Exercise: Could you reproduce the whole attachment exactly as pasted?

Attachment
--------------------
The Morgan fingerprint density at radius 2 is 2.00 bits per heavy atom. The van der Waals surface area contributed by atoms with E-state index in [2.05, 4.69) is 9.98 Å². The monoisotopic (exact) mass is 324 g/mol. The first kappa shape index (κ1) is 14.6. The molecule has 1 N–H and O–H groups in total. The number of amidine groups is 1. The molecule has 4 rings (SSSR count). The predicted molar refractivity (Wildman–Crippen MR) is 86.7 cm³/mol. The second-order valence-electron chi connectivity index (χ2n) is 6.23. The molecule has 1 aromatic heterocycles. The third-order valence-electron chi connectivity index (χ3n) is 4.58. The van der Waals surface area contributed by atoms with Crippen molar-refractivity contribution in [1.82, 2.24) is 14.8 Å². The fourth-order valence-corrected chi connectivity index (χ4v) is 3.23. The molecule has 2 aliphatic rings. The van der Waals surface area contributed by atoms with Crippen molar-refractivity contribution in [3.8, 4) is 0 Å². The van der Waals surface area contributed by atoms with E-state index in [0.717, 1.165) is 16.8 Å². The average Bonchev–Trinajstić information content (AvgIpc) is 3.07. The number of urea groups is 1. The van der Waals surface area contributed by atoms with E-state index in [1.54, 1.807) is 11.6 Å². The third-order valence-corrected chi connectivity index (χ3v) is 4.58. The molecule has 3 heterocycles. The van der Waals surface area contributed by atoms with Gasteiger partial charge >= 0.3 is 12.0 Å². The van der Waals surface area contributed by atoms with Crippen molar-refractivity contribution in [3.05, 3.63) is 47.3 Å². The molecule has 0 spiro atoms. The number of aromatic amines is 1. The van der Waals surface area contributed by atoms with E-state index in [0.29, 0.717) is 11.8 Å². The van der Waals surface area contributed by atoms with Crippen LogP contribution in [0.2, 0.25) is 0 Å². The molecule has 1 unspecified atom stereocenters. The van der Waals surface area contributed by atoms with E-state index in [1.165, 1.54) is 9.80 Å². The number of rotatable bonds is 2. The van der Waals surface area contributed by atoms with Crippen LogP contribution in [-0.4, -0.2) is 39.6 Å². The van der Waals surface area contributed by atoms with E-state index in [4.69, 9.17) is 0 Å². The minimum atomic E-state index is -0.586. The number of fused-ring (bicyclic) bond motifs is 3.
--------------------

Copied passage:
The Morgan fingerprint density at radius 2 is 2.00 bits per heavy atom. The van der Waals surface area contributed by atoms with E-state index in [2.05, 4.69) is 9.98 Å². The monoisotopic (exact) mass is 324 g/mol. The first kappa shape index (κ1) is 14.6. The molecule has 1 N–H and O–H groups in total. The number of amidine groups is 1. The molecule has 4 rings (SSSR count). The predicted molar refractivity (Wildman–Crippen MR) is 86.7 cm³/mol. The second-order valence-electron chi connectivity index (χ2n) is 6.23. The molecule has 1 aromatic heterocycles. The third-order valence-electron chi connectivity index (χ3n) is 4.58. The van der Waals surface area contributed by atoms with Crippen molar-refractivity contribution in [1.82, 2.24) is 14.8 Å². The fourth-order valence-corrected chi connectivity index (χ4v) is 3.23. The molecule has 2 aliphatic rings. The van der Waals surface area contributed by atoms with Crippen molar-refractivity contribution in [3.8, 4) is 0 Å². The van der Waals surface area contributed by atoms with E-state index in [0.717, 1.165) is 16.8 Å². The average Bonchev–Trinajstić information content (AvgIpc) is 3.07. The number of urea groups is 1. The van der Waals surface area contributed by atoms with E-state index in [1.54, 1.807) is 11.6 Å². The third-order valence-corrected chi connectivity index (χ3v) is 4.58. The molecule has 3 heterocycles. The van der Waals surface area contributed by atoms with Gasteiger partial charge >= 0.3 is 12.0 Å². The van der Waals surface area contributed by atoms with Crippen molar-refractivity contribution in [3.05, 3.63) is 47.3 Å². The molecule has 0 spiro atoms. The number of aromatic amines is 1. The van der Waals surface area contributed by atoms with E-state index in [0.29, 0.717) is 11.8 Å². The van der Waals surface area contributed by atoms with Crippen LogP contribution in [0.2, 0.25) is 0 Å². The molecule has 1 unspecified atom stereocenters. The van der Waals surface area contributed by atoms with E-state index in [1.165, 1.54) is 9.80 Å². The number of rotatable bonds is 2. The van der Waals surface area contributed by atoms with Crippen LogP contribution in [-0.4, -0.2) is 39.6 Å². The van der Waals surface area contributed by atoms with E-state index in [4.69, 9.17) is 0 Å². The minimum atomic E-state index is -0.586. The number of fused-ring (bicyclic) bond motifs is 3.